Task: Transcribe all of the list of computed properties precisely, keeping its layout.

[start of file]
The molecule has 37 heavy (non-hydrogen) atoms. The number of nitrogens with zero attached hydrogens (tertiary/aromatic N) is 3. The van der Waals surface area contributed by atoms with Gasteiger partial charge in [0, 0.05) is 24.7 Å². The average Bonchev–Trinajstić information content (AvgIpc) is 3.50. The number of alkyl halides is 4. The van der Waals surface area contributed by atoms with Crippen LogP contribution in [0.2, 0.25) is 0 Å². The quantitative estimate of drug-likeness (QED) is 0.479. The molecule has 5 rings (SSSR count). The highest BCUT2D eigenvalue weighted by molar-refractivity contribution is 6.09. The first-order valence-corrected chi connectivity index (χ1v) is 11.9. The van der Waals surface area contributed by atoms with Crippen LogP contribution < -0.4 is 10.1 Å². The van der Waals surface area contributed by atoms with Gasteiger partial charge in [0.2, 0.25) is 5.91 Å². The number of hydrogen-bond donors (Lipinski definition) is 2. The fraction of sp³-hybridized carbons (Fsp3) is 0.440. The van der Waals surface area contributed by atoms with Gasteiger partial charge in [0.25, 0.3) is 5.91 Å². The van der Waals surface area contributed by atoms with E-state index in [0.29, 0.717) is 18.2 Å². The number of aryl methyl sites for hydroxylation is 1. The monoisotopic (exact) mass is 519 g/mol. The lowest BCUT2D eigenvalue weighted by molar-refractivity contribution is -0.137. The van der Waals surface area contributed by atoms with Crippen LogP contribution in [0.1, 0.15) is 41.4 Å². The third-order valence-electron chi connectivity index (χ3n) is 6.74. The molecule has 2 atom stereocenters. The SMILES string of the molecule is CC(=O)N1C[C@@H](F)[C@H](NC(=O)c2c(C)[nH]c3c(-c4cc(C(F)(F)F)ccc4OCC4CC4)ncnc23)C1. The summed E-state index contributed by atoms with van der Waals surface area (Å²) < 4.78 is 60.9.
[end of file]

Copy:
The molecule has 37 heavy (non-hydrogen) atoms. The number of nitrogens with zero attached hydrogens (tertiary/aromatic N) is 3. The van der Waals surface area contributed by atoms with Gasteiger partial charge in [0, 0.05) is 24.7 Å². The average Bonchev–Trinajstić information content (AvgIpc) is 3.50. The number of alkyl halides is 4. The van der Waals surface area contributed by atoms with Crippen LogP contribution in [0.2, 0.25) is 0 Å². The quantitative estimate of drug-likeness (QED) is 0.479. The molecule has 5 rings (SSSR count). The highest BCUT2D eigenvalue weighted by molar-refractivity contribution is 6.09. The first-order valence-corrected chi connectivity index (χ1v) is 11.9. The van der Waals surface area contributed by atoms with Crippen LogP contribution < -0.4 is 10.1 Å². The van der Waals surface area contributed by atoms with Gasteiger partial charge in [0.2, 0.25) is 5.91 Å². The number of hydrogen-bond donors (Lipinski definition) is 2. The fraction of sp³-hybridized carbons (Fsp3) is 0.440. The van der Waals surface area contributed by atoms with Gasteiger partial charge in [0.25, 0.3) is 5.91 Å². The van der Waals surface area contributed by atoms with E-state index in [0.29, 0.717) is 18.2 Å². The number of aryl methyl sites for hydroxylation is 1. The monoisotopic (exact) mass is 519 g/mol. The lowest BCUT2D eigenvalue weighted by molar-refractivity contribution is -0.137. The van der Waals surface area contributed by atoms with Crippen LogP contribution in [0.1, 0.15) is 41.4 Å². The third-order valence-electron chi connectivity index (χ3n) is 6.74. The molecule has 2 atom stereocenters. The SMILES string of the molecule is CC(=O)N1C[C@@H](F)[C@H](NC(=O)c2c(C)[nH]c3c(-c4cc(C(F)(F)F)ccc4OCC4CC4)ncnc23)C1. The summed E-state index contributed by atoms with van der Waals surface area (Å²) < 4.78 is 60.9.